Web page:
Unless you were living under a rock, you are aware of JP Morgan's stunning $2-billion loss. According to The Wall Street Journal the loss was caused by a trader in London nicknamed "the London whale." Mr. Whale guessed wrong in making complicated trades tied to the values of corporate bonds, causing massive losses in the bank's derivative positions.
Jamie Dimon, the Chief Executive of JP Morgan, called the trades "flawed, complex, poorly reviewed, poorly executed and poorly monitored." Mr. Dimon was nonplussed by this event, adding, "We will admit it, we will fix it and move on."
If you are a shareholder in JP Morgan, you are not "moving on" so quickly. According to Reuters, the bank lost $15 billion in market value since this announcement. Standard & Poors revised its outlook on the bank from stable to negative, while affirming its A/A-1 issuer credit rating.
In an odd coincidence, the state of New York announced the appointment of JP Morgan as the new advisor for its $2-billion adviser-sold 529 plan, marking its entry into the college savings market. JP Morgan's "Global Multi-Asset Group" will handle the new business. It manages $74.6 billion in assets.
Mr. Dimon was right. JP Morgan is "moving on." The question is whether investors in this 529 Plan, and other clients whose assets are managed by this bank, are doing the same. The massive loss suffered by the bank is yet another indication of the inability of this huge institution (or anyone else) to predict the direction of the markets. Yet, the entire securities industry is premised on the false assumption that its members can add value by stock picking, market timing, and fund-manager picking.
The real skill of these "wealth managers" lies in their ability to convince you they have an expertise that doesn't exist. This latest debacle is one more example demonstrating the irrefutable fact that these investment gurus are emperors with no clothes, representing a significant, little-understood peril to your financial security.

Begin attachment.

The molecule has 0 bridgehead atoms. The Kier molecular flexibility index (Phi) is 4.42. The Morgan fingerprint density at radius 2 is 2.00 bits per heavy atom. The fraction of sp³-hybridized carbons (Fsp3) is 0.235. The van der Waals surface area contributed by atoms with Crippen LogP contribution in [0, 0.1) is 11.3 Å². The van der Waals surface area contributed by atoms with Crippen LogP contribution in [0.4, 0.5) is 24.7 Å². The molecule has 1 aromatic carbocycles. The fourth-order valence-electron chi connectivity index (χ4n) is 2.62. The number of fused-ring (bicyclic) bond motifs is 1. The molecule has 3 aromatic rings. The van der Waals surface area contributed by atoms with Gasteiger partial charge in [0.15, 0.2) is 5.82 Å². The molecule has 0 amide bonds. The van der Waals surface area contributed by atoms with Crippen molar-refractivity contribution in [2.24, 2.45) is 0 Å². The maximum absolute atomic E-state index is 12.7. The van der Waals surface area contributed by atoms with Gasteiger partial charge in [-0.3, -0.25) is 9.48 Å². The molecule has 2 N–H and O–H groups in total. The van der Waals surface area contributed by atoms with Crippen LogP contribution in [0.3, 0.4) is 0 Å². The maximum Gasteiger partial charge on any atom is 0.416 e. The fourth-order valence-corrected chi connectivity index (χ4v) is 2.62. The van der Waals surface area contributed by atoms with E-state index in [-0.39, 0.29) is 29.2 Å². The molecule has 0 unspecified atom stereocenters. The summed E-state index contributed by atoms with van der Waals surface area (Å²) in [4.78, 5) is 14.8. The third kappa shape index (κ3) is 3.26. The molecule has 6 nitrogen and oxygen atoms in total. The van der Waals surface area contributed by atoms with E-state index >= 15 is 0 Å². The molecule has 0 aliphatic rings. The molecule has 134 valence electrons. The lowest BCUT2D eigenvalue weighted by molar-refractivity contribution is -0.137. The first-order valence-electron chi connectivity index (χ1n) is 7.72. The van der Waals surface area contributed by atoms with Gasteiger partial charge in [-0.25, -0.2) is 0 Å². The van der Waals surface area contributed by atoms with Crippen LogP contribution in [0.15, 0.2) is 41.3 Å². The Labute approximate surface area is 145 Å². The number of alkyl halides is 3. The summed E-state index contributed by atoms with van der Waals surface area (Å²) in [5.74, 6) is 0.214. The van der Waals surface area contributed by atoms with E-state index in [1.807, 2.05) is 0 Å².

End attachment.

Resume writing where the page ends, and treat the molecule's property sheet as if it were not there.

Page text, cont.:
Here's the hidden message: You would likely be better off without them. Read The Smartest Investment Book You'll Ever Read, The Little Book of Common Sense Investing and Index Funds: The 12-Step Recovery Program for Active Investors.
You can't fight this system, but you don't have to be part of it.
Dan Solin is a senior vice president of Index Funds Advisors. He is the New York Times bestselling author of The Smartest Investment Book You'll Ever Read, The Smartest 401(k) Book You'll Ever Read, The Smartest Retirement Book You'll Ever Read, and The Smartest Portfolio You'll Ever Own. His new book is The Smartest Money Book You'll Ever Read. The views set forth in this blog are the opinions of the author alone and may not represent the views of any firm or entity with whom he is affiliated. The data, information, and content on this blog are for information, education, and non-commercial purposes only. Returns from index funds do not represent the performance of any investment advisory firm. The information on this blog does not involve the rendering of personalized investment advice and is limited to the dissemination of opinions on investing. No reader should construe these opinions as an offer of advisory services. Readers who require investment advice should retain the services of a competent investment professional. The information on this blog is not an offer to buy or sell, or a solicitation of any offer to buy or sell any securities or class of securities mentioned herein. Furthermore, the information on this blog should not be construed as an offer of advisory services. Please note that the author does not recommend specific securities nor is he responsible for comments made by persons posting on this blog.